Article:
About The Hollies
The Hollies are a British rock group best known for their pioneering and distinctive three-part vocal harmony style. The Hollies became one of the leading British groups of the 1960s and into the mid 1970s. The band was formed by Allan Clarke and Graham Nash in 1962 as a Merseybeat-type music group in Manchester, although some of the band members came from towns further north in East Lancashire. Graham Nash left the group in 1968 to form Crosby, Stills & Nash.
They enjoyed considerable popularity in many countries , although they did not achieve major US chart success until "Bus Stop" was released in 1966. The Hollies had over 30 charting singles on the UK Singles Chart and 22 on the Billboard Hot 100.
The Hollies are one of the few UK groups of the early 1960s, along with the Rolling Stones, that have never disbanded and continue to record and perform. In recognition of their achievements, the Hollies were inducted into the Rock and Roll Hall of Fame in 2010.
The Hollies originated as a duo formed by Allan Clarke and Graham Nash, who were best friends from primary school and began performing together during the skiffle craze of the late 1950s. Eventually Clarke and Nash became a vocal and guitar duo modelled on American duo the Everly Brothers under the names "Ricky and Dane Young." Under this name, they teamed up with a local band, the Fourtones, consisting of Pete Bocking on guitar, John 'Butch' Mepham on bass, Keith Bates on drums, and Derek Quinn on guitar. When Quinn quit to join Freddie and the Dreamers in 1962, Clarke and Nash also quit and joined another Manchester band, the Deltas, consisting of Vic Steele on lead guitar, Eric Haydock on bass guitar, and Don Rathbone on drums, which had just lost two members including Eric Stewart, who left to join a "professional" band, the Mindbenders. Though during these periods the group were managed and promoted by Michael Cohen, a music enthusiast and clothing retailer from Oldham.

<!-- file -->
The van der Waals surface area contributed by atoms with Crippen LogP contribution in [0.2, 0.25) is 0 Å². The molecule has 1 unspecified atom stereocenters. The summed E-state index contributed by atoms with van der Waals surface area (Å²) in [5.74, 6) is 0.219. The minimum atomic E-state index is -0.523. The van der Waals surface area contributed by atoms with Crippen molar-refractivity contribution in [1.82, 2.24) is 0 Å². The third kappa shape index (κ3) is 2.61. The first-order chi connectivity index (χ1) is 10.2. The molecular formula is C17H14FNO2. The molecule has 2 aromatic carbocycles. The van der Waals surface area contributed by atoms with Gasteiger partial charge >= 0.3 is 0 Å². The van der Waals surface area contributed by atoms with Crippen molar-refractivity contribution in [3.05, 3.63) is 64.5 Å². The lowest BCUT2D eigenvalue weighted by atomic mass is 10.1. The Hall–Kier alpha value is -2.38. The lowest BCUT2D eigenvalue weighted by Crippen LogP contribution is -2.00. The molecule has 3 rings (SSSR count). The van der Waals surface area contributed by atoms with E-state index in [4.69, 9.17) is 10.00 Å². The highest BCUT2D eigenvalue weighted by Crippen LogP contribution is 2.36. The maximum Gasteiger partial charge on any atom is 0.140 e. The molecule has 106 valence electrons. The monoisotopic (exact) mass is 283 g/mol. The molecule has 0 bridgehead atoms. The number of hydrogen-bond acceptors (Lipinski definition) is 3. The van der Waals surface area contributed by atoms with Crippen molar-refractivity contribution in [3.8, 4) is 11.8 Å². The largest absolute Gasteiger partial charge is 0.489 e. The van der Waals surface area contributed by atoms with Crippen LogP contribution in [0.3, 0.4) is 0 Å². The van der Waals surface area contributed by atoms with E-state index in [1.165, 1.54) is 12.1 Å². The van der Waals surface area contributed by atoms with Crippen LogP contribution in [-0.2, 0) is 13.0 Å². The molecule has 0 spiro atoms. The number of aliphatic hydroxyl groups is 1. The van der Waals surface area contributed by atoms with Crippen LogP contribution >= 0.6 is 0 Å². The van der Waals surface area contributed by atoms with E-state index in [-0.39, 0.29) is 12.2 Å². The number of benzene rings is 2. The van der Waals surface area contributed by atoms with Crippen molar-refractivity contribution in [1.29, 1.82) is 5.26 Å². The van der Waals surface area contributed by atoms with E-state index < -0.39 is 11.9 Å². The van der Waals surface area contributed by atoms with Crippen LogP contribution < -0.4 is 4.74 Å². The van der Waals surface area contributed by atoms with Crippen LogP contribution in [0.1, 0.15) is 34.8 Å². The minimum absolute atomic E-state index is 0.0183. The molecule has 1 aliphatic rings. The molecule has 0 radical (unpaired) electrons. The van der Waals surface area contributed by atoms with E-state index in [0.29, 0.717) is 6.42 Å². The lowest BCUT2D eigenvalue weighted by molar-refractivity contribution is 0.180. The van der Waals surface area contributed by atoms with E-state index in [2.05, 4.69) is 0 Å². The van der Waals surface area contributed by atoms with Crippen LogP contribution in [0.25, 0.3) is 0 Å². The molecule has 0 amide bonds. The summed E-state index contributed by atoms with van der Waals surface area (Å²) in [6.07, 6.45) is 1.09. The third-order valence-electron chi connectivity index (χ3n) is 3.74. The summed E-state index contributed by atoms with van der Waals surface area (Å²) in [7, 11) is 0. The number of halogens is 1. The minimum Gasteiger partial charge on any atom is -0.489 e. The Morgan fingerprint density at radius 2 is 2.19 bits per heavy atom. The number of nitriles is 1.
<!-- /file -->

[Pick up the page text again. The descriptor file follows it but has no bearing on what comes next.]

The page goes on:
The Deltas first called themselves The Hollies for a December 1962 gig at the Oasis Club in Manchester. It has been suggested that Eric Haydock named the group in relation to a Christmas holly garland, though in a 2009 interview Graham Nash said that the group decided just prior to a performance to call themselves The Hollies because of their admiration for Buddy Holly. In 2009, Nash wrote, "We called ourselves The Hollies, after Buddy and Christmas."
In January 1963, the Hollies performed at the Cavern Club in Liverpool, where they were seen by Parlophone assistant producer Ron Richards, who had been involved in producing the first Beatles session. Richards offered them an audition with Parlophone, but Steele did not want to be a "professional" musician and left the band in April 1963. For the audition, they brought in Tony Hicks to replace the departing Steele. Hicks played in a Nelson band called the Dolphins, which also featured Bobby Elliott on drums and Bernie Calvert on bass. Not only were the Hollies signed by Richards, who continued to produce the band until 1976 and once more in 1979, but a song from the audition, a cover of the Coasters' 1961 single " Just Like Me", was released as their debut single in May 1963 and hit No.25 on the UK Singles Chart.
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